Why “fat” is not a bad word

Tala Makhoul
Lifestyle Editor

I’ve heard the phrase ‘pleasantly plump’ way too many times to count, especially during the holiday season. The phrase is usually followed with a ‘but’: “you’re not fat, you’re pleasantly plump! but you need to lose some weight, you’ll feel better about yourself!; you need to lose some weight, for your health”. The list of qualifiers is endless.

As someone who’s been fat since I was a baby, it’s taken me less time than others to grow into my own fatness, to feel comfortable using such a vilified word to describe my body. The truth is that I’m fat, and that’s okay.

Being fat doesn’t make me any less worthy of being treated with respect. It doesn’t make me any less deserving of adequate medical treatment, nor does it make my body something to be ashamed of. It doesn’t make me any less deserving of nuanced and respectful representation in the media.

And yet, living in Lebanon makes the de-stigmatization of ‘fat’ as an adjective and a lived experience all the more challenging. CNN has called Lebanon the “mecca of plastic surgery”, with women all over the Arab world and beyond traveling here to have their bodies and faces shaped and reshaped by world-renowned plastic surgeons, all in an attempt to fit a particular understanding of Beauty with a capital B. The demand for plastic surgery is so great that banks even give out plastic surgery loans to those who do not have the money to pay up front. There’s even a travel agency that targets ‘medical tourists’ who wish to modify their bodies in Lebanon.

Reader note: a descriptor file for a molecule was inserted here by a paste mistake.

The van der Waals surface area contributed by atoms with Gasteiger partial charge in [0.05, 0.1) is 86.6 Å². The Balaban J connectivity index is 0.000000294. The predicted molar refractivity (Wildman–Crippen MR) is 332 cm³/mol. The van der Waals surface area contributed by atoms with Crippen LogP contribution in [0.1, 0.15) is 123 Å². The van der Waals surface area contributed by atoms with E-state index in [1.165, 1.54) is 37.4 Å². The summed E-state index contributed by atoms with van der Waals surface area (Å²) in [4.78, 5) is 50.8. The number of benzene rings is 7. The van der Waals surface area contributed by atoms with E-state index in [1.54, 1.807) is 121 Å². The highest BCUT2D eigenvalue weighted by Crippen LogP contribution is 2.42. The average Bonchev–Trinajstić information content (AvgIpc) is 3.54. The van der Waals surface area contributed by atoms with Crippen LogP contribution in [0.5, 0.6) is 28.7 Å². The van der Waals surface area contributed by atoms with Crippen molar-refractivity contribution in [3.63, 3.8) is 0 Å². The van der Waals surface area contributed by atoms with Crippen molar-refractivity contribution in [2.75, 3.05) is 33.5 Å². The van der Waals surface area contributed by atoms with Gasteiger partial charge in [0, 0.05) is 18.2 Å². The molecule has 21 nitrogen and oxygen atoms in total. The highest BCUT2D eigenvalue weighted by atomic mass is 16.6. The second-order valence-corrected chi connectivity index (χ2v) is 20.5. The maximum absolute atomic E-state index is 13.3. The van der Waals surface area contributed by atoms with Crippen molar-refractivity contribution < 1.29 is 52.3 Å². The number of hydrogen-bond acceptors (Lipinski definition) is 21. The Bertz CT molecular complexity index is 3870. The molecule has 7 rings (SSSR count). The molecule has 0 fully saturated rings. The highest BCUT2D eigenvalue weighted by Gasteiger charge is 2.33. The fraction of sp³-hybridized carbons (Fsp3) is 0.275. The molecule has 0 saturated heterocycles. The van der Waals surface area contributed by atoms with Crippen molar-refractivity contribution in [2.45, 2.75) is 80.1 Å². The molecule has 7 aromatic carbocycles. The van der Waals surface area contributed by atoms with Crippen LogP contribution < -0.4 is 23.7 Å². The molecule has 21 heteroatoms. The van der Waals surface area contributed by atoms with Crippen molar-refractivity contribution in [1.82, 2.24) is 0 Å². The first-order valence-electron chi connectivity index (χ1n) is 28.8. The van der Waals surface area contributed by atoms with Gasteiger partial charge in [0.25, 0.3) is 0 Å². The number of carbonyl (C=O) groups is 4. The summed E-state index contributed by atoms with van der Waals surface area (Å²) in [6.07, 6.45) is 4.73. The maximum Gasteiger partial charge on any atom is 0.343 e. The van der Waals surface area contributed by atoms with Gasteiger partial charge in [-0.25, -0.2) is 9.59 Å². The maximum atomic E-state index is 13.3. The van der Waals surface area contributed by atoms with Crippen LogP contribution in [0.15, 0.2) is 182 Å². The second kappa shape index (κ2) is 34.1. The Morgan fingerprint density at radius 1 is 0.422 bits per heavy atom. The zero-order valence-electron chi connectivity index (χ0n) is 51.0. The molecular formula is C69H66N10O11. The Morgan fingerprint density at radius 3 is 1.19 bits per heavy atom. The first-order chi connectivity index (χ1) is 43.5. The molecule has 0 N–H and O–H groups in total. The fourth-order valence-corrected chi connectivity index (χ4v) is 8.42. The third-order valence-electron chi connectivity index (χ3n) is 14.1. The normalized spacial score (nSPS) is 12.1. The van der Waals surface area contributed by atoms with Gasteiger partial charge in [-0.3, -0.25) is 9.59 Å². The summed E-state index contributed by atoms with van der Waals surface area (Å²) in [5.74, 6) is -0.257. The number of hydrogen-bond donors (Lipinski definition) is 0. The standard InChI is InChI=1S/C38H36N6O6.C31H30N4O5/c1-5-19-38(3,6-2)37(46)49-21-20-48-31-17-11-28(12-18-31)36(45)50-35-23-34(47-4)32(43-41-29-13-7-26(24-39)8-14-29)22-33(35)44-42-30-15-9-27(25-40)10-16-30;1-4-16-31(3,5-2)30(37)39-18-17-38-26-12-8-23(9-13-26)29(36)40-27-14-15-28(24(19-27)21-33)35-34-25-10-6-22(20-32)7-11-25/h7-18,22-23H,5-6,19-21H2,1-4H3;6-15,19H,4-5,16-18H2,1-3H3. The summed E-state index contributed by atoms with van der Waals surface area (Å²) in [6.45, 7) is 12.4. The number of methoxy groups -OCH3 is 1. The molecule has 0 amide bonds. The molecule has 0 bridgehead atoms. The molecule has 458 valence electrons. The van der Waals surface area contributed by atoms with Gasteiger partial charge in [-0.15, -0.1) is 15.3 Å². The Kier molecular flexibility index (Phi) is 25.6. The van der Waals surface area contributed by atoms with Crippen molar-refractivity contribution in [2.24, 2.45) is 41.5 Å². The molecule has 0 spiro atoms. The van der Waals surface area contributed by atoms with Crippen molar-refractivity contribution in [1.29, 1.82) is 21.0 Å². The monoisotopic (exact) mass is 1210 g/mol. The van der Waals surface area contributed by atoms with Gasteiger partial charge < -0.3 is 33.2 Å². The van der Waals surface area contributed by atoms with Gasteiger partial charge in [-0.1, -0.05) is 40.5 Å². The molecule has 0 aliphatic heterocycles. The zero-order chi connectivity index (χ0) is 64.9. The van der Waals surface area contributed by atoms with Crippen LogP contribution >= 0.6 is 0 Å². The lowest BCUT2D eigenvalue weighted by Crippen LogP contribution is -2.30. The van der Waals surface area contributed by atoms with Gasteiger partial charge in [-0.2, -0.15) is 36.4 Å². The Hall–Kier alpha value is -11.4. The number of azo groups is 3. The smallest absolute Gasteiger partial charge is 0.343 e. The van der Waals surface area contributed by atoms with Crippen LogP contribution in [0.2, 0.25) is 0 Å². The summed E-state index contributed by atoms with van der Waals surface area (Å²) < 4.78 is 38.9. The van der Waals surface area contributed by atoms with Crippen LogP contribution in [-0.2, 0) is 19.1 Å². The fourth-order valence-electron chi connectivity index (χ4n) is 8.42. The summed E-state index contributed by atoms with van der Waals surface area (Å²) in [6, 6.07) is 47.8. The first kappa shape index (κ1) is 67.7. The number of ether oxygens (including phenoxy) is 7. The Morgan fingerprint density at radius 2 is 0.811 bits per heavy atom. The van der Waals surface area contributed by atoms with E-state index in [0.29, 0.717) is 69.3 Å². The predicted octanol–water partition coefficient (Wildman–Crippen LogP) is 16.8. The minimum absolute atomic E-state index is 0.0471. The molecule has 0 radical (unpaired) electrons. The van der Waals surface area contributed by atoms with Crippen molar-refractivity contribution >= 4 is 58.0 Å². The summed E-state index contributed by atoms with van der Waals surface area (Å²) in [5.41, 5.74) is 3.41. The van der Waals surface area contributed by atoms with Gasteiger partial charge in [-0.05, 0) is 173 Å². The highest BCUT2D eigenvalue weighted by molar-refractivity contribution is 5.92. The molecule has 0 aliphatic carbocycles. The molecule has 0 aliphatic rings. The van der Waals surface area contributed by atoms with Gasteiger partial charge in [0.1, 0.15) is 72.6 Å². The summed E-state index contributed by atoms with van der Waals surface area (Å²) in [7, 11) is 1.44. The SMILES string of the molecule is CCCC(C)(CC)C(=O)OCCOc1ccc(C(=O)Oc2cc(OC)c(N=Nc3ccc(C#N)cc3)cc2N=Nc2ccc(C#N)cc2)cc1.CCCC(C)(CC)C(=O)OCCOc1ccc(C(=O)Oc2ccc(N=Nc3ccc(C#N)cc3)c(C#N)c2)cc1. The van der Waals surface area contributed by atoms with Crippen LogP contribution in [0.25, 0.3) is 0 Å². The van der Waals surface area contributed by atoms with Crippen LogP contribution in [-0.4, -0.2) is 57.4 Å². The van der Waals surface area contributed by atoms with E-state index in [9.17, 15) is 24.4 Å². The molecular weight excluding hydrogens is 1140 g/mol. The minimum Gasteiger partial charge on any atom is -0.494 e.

In this kind of environment, it’s hard to imagine a wholesale de-stigmatization of ‘fat’ as a word and lived experience. The hyperfixation on appearances in Lebanon is made worse by the usual fatphobic stereotypes persistent in most mainstream media, whether local, regional, or foreign.

‘Fat’ is a word associated with laziness and gluttony. These associations are bred into us at birth, and the stigma is even worse for women. As children, we watch films like “The Little Mermaid”, where the villain, Ursula, is fat, while protagonists like Ariel are skinny and conventionally beautiful. We are warned against gaining weight by our families and doctors, lest we risk harming our health, or more importantly, risk becoming undesirable to men. All this despite the fact that, according to Harriet Brown at Slate, “losing weight doesn’t actually improve health biomarkers such as blood pressure, fasting glucose, or triglyceride levels for most people.”

Fat stigma’s medical basis is shaky at best. However, its societal basis, especially in Lebanon, is harder to dismantle. By writing and speaking about our experiences as fat people, we can begin to expose and debunk the myths that turn “fat” into a bad word in medical and media discourses, in Lebanon and beyond.

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